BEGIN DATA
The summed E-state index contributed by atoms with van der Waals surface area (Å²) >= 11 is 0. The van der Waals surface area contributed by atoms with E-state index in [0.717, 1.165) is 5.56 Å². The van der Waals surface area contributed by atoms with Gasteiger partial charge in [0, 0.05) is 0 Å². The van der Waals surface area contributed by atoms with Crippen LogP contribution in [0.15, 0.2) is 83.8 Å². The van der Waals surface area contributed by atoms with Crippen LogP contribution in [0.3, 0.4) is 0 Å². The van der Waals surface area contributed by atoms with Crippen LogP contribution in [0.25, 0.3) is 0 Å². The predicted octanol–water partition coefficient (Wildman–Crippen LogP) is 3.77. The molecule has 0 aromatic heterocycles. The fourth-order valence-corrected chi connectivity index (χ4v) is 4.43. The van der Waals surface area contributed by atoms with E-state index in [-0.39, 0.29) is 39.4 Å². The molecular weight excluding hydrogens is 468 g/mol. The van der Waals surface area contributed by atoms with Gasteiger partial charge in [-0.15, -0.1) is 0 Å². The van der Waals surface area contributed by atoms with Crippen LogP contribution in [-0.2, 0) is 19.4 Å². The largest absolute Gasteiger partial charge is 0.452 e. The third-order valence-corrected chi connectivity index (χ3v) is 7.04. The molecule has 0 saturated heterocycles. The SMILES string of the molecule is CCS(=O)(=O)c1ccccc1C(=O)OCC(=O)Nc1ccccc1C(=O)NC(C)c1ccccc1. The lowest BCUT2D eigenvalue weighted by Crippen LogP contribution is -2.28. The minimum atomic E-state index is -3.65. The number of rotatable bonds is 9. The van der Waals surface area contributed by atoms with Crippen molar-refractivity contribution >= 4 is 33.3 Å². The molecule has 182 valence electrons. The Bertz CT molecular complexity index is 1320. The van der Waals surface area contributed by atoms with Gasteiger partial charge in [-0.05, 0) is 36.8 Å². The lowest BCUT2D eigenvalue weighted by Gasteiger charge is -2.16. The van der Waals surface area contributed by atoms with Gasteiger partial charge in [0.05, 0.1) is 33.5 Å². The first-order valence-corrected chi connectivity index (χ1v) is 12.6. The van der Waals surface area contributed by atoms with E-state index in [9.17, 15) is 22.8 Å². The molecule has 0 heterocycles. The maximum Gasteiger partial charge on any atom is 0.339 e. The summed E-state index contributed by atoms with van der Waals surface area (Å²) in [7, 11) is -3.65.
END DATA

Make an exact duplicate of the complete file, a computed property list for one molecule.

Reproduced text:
The summed E-state index contributed by atoms with van der Waals surface area (Å²) >= 11 is 0. The van der Waals surface area contributed by atoms with E-state index in [0.717, 1.165) is 5.56 Å². The van der Waals surface area contributed by atoms with Gasteiger partial charge in [0, 0.05) is 0 Å². The van der Waals surface area contributed by atoms with Crippen LogP contribution in [0.15, 0.2) is 83.8 Å². The van der Waals surface area contributed by atoms with Crippen LogP contribution in [0.3, 0.4) is 0 Å². The van der Waals surface area contributed by atoms with Crippen LogP contribution in [0.25, 0.3) is 0 Å². The predicted octanol–water partition coefficient (Wildman–Crippen LogP) is 3.77. The molecule has 0 aromatic heterocycles. The fourth-order valence-corrected chi connectivity index (χ4v) is 4.43. The van der Waals surface area contributed by atoms with E-state index in [-0.39, 0.29) is 39.4 Å². The molecular weight excluding hydrogens is 468 g/mol. The van der Waals surface area contributed by atoms with Gasteiger partial charge in [-0.15, -0.1) is 0 Å². The van der Waals surface area contributed by atoms with Crippen LogP contribution in [-0.2, 0) is 19.4 Å². The largest absolute Gasteiger partial charge is 0.452 e. The third-order valence-corrected chi connectivity index (χ3v) is 7.04. The molecule has 0 saturated heterocycles. The SMILES string of the molecule is CCS(=O)(=O)c1ccccc1C(=O)OCC(=O)Nc1ccccc1C(=O)NC(C)c1ccccc1. The lowest BCUT2D eigenvalue weighted by Crippen LogP contribution is -2.28. The minimum atomic E-state index is -3.65. The number of rotatable bonds is 9. The van der Waals surface area contributed by atoms with Crippen molar-refractivity contribution >= 4 is 33.3 Å². The molecule has 182 valence electrons. The Bertz CT molecular complexity index is 1320. The van der Waals surface area contributed by atoms with Gasteiger partial charge in [-0.05, 0) is 36.8 Å². The lowest BCUT2D eigenvalue weighted by Gasteiger charge is -2.16. The van der Waals surface area contributed by atoms with Gasteiger partial charge in [0.05, 0.1) is 33.5 Å². The first-order valence-corrected chi connectivity index (χ1v) is 12.6. The van der Waals surface area contributed by atoms with E-state index in [9.17, 15) is 22.8 Å². The molecule has 0 heterocycles. The maximum Gasteiger partial charge on any atom is 0.339 e. The summed E-state index contributed by atoms with van der Waals surface area (Å²) in [7, 11) is -3.65.